This is the "Anyone else up there?" phase of the campaign for the Republican presidential nomination, which explains the political flavor du jour, Fred Thompson, the former senator from Tennessee. Conservatives are dissatisfied with the array of candidates. Of course, people usually want what they do not see, a candidate who is a combination of John Kennedy, Theodore Roosevelt and Abraham Lincoln — handsome, energetic and wise.

Handsome? Thompson, whose eight-year career in electoral politics, all in the Senate, ended more than four years ago, perhaps looks presidential, meaning grave. Energetic? He is said to be less than a martyr to the work ethic, but is this a criticism? Granted, Alexander Hamilton famously said that "energy in the executive" is a prerequisite for good government. But what kind of energy?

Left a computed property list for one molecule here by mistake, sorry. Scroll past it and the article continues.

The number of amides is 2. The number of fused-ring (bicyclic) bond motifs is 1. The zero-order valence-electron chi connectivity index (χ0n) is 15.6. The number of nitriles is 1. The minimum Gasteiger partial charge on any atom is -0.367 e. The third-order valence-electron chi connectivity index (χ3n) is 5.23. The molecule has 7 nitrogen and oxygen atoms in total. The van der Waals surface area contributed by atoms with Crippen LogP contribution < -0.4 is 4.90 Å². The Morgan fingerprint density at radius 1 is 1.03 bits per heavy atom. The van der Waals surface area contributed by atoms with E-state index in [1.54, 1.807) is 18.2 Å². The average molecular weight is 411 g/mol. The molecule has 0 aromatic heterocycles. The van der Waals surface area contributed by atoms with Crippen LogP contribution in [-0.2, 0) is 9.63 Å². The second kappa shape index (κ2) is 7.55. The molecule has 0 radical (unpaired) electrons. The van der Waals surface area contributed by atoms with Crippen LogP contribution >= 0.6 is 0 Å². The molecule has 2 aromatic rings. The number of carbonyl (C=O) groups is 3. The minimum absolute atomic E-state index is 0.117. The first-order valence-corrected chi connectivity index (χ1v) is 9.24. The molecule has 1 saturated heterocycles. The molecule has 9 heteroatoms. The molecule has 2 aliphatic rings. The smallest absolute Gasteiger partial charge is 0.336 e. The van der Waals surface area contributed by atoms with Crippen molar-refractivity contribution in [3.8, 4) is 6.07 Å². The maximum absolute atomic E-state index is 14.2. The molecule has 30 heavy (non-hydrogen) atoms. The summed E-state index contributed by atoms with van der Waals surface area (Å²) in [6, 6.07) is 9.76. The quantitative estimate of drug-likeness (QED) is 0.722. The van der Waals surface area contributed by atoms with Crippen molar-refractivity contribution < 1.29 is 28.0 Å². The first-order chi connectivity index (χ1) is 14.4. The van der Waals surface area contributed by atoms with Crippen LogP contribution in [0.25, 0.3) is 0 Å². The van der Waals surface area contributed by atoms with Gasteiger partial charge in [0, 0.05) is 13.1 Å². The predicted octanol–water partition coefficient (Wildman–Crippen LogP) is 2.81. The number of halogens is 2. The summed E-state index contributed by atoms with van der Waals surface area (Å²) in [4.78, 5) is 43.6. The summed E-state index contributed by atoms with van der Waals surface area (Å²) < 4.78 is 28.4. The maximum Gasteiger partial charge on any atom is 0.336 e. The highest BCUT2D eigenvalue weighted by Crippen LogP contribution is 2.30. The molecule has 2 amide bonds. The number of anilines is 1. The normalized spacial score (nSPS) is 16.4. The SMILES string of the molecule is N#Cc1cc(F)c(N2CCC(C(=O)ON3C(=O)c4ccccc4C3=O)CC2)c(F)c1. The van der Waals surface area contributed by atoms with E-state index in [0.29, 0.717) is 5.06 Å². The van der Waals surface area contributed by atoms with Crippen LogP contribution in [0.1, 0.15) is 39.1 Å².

One litmus test of conservatism is: Whom would you have supported for president in 1912? The candidates were a former president, Theodore "I don't think that any harm comes from the concentration of powers in one man's hands" Roosevelt; the incumbent president, William Howard Taft, and the next president, Woodrow Wilson. Conservatism warns against overreaching, hence rejects the energetic Wilson, would-be fixer-upper of the whole wide world. And conservatism teaches distrust of hyperkinetic government, the engine of which is the modern presidency, of which TR was the pioneer. So: Steady, prudent Taft.